Liar

Look at me, up and awake before seven in the morning on a Sunday! Who would have ever thought that would happen? I feel surprisingly awake and alert and rested this morning, given the early hour and all, but that’s okay. When you’re awake, you’re awake–so I figured I might as well get up and get a jump on the day. I will be going deep into the edits of A Streetcar Named Murder today. I ran the errands I needed to run yesterday, got some organizing and cleaning done around the house, and started the deep dive into the edits yesterday–most of the day was spent planning and figuring out things in the book that I didn’t have time to figure out when I was actually writing it (mistake mistake mistake; how do pantsers do this all the time?) and with my lesson firmly learned, am ready to get cracking on fixing the errors here and clearing up and tightening up the story. I want to be finished with it all before I leave on Thursday, because it will be very hard for me to finish it while I am in Kentucky. (And I’d rather spend whatever time I have free while I’m up there reading, frankly.) I’m getting a bit excited about the trip, if I may be so bold as to say so, which is a good thing; right now I am not even dreading all those hours in the car–I have Carol Goodman and Ruth Ware novels to listen to in the car–and while I do have to go into the office tomorrow, I work at home on Tuesday this week and can packed and ready to go that day so Thursday morning I can get up, have some coffee, and head out on the highway early.

There’s also some straightening and organizing I need to get done this morning–looking around the workspace is making me shudder right now–but it’s nice to feel rested and ready to go, honestly. I wonder what was so different about last night that I slept so much better? I’m not even going to check the Fitbit because I don’t necessarily trust its judgement and evaluation of my sleep, to be honest. I mean, it’s interesting to see how I feel vs. how it thinks I slept–but there are times when I wake up and feel rested and great but I supposedly slept poorly; and then mornings when I get up and feel groggy and tired and exhausted, it claims that I slept very well. I don’t know if I can trust it, and frankly, if it wasn’t part of the complicated system of trying to get cheaper health insurance through my job, I sure as hell wouldn’t wear it. Paul often buys me really nice watches as gifts and I never wear them–mainly because I am clumsy as fuck and inevitably break things that are nice–but the Fitbit…like I said, there’s this really complicated system of scoring points through a program that helps reduce the cost of my health insurance. I’m not entirely sure I understand it–I never really grasped it when it was explained eight or nine years ago–but I know I score points, earn a medal status (bronze, silver, gold) and if I get to silver, I don’t have any “out of paycheck” contributions to my health insurance, and registering my daily steps and how well I slept through the Fitbit scores fifty points per day. (The points also can be cashed in for gift cards; I always get Amazon to buy books, of course. Don’t @ me; the other options don’t really work for me.)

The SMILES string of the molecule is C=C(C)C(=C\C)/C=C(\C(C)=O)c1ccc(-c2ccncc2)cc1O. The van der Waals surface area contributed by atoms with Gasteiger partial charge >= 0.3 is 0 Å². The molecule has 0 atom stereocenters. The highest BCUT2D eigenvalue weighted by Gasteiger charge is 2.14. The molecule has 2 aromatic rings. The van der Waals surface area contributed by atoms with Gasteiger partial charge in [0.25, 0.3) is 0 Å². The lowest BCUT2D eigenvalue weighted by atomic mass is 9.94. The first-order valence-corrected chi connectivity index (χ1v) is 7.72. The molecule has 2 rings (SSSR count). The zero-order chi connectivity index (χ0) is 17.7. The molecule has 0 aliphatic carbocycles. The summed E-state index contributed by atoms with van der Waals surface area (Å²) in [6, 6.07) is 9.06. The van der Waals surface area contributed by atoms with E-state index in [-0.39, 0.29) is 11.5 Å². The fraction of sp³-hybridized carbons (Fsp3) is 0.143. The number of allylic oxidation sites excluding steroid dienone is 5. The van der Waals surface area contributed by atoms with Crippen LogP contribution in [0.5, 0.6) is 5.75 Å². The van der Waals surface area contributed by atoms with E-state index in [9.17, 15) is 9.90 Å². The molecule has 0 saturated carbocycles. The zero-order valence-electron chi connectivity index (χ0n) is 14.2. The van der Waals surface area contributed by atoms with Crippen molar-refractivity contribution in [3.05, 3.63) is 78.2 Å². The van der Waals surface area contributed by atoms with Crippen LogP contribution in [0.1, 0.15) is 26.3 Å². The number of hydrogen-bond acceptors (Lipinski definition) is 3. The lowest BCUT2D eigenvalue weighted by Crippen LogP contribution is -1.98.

It looks to be a nice day outside my windows this morning, although it’s undoubtedly already incredibly hot outside. I’m hoping to manage to not go out into it much today–maybe taking out the trash or something–and I may be meeting a friend who’s in town for drinks later this evening (not too late, since I have to get up early in the morning), but other than that, I mostly plan to sit here at this desk and edit and revise and rewrite today. I also don’t know how long it’s going to take me to get this finished; I am hoping by focusing and working really hard and not allowing myself to get distracted I can power through and get this back to my publisher before I leave on Thursday.

One can always hope and dream at any rate.

We watched Hacks last night, and the most recent episode of The Offer, although I’m not really sure why we continue to watch the latter. I noticed last night that there are any number of shows we’re in the middle of (Severance, Pieces of Her, Slow Horses) that we forgot we were watching and thus will need to pick up again–it wasn’t that we weren’t enjoying them, but rather that we inevitably ended up having our viewing disrupted by something for several days and when we had time to go back and get caught up on things, we forgot we were watching them (we also never finished Physical either). It is interesting–I thought about this while watching The Offer last night–how many shows we’ve seen lately that were set in the 1970’s (Minx, Candy, The Offer) as well as what a great job they are doing depicting the era. I remember saying during one episode of Candy, “living this kind of life was my biggest nightmare when I was a kid, and they are doing a great job of showing how bleak and ugly and dull suburban life was back then.”